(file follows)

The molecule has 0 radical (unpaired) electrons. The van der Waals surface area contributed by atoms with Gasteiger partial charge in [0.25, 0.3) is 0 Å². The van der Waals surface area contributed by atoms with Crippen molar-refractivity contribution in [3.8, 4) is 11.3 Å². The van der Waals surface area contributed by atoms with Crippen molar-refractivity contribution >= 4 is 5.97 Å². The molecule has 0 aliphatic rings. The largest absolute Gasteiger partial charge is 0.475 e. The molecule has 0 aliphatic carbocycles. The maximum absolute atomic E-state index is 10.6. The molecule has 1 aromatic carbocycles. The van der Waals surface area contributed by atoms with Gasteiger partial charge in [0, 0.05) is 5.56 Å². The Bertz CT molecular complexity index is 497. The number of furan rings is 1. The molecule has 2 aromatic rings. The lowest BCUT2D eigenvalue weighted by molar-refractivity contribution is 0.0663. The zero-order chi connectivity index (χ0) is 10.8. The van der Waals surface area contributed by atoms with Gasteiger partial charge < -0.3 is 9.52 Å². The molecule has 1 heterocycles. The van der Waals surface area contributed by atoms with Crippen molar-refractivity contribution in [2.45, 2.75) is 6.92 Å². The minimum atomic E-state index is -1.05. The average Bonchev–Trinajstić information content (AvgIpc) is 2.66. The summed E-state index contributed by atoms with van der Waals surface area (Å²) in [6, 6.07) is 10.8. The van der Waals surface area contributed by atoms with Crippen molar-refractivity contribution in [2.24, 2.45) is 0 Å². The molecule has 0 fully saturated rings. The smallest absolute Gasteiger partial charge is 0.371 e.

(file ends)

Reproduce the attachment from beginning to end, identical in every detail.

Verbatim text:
The molecule has 0 radical (unpaired) electrons. The van der Waals surface area contributed by atoms with Gasteiger partial charge in [0.25, 0.3) is 0 Å². The van der Waals surface area contributed by atoms with Crippen molar-refractivity contribution in [3.8, 4) is 11.3 Å². The van der Waals surface area contributed by atoms with Crippen molar-refractivity contribution >= 4 is 5.97 Å². The molecule has 0 aliphatic rings. The largest absolute Gasteiger partial charge is 0.475 e. The molecule has 0 aliphatic carbocycles. The maximum absolute atomic E-state index is 10.6. The molecule has 1 aromatic carbocycles. The van der Waals surface area contributed by atoms with Gasteiger partial charge in [0, 0.05) is 5.56 Å². The Bertz CT molecular complexity index is 497. The number of furan rings is 1. The molecule has 2 aromatic rings. The lowest BCUT2D eigenvalue weighted by molar-refractivity contribution is 0.0663. The zero-order chi connectivity index (χ0) is 10.8. The van der Waals surface area contributed by atoms with Gasteiger partial charge < -0.3 is 9.52 Å². The molecule has 1 heterocycles. The van der Waals surface area contributed by atoms with Crippen molar-refractivity contribution in [2.45, 2.75) is 6.92 Å². The minimum atomic E-state index is -1.05. The average Bonchev–Trinajstić information content (AvgIpc) is 2.66. The summed E-state index contributed by atoms with van der Waals surface area (Å²) in [6, 6.07) is 10.8. The van der Waals surface area contributed by atoms with Crippen molar-refractivity contribution in [2.24, 2.45) is 0 Å². The molecule has 0 fully saturated rings. The smallest absolute Gasteiger partial charge is 0.371 e.